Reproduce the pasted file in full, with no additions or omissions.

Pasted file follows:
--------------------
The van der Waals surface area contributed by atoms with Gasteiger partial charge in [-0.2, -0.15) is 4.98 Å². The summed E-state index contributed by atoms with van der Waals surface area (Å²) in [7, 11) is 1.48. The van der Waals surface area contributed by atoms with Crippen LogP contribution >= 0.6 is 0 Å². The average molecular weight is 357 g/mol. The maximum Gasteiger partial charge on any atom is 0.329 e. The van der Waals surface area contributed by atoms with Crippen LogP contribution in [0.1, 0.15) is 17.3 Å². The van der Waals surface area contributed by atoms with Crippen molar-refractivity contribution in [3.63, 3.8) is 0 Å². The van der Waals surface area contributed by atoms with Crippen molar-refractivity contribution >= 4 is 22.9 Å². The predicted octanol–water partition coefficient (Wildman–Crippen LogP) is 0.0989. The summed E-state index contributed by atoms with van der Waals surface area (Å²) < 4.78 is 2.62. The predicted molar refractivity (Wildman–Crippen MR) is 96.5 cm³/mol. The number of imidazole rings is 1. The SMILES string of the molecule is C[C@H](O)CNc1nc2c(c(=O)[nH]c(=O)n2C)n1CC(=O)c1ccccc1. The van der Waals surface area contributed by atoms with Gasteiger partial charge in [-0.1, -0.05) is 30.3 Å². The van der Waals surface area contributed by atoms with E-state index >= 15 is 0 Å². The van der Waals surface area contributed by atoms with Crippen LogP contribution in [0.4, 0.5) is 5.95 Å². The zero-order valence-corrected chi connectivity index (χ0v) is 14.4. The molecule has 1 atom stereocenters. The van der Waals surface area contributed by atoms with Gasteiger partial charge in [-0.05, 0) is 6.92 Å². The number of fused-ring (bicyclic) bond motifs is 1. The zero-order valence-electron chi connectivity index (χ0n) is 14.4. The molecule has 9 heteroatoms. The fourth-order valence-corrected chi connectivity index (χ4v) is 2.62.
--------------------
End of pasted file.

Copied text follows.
The van der Waals surface area contributed by atoms with Gasteiger partial charge in [-0.2, -0.15) is 4.98 Å². The summed E-state index contributed by atoms with van der Waals surface area (Å²) in [7, 11) is 1.48. The van der Waals surface area contributed by atoms with Crippen LogP contribution >= 0.6 is 0 Å². The average molecular weight is 357 g/mol. The maximum Gasteiger partial charge on any atom is 0.329 e. The van der Waals surface area contributed by atoms with Crippen LogP contribution in [0.1, 0.15) is 17.3 Å². The van der Waals surface area contributed by atoms with Crippen molar-refractivity contribution in [3.63, 3.8) is 0 Å². The van der Waals surface area contributed by atoms with Crippen molar-refractivity contribution >= 4 is 22.9 Å². The predicted octanol–water partition coefficient (Wildman–Crippen LogP) is 0.0989. The summed E-state index contributed by atoms with van der Waals surface area (Å²) < 4.78 is 2.62. The predicted molar refractivity (Wildman–Crippen MR) is 96.5 cm³/mol. The number of imidazole rings is 1. The SMILES string of the molecule is C[C@H](O)CNc1nc2c(c(=O)[nH]c(=O)n2C)n1CC(=O)c1ccccc1. The van der Waals surface area contributed by atoms with Gasteiger partial charge in [-0.1, -0.05) is 30.3 Å². The van der Waals surface area contributed by atoms with E-state index >= 15 is 0 Å². The van der Waals surface area contributed by atoms with Crippen LogP contribution in [0.4, 0.5) is 5.95 Å². The zero-order valence-corrected chi connectivity index (χ0v) is 14.4. The molecule has 1 atom stereocenters. The van der Waals surface area contributed by atoms with Gasteiger partial charge in [-0.05, 0) is 6.92 Å². The number of fused-ring (bicyclic) bond motifs is 1. The zero-order valence-electron chi connectivity index (χ0n) is 14.4. The molecule has 9 heteroatoms. The fourth-order valence-corrected chi connectivity index (χ4v) is 2.62.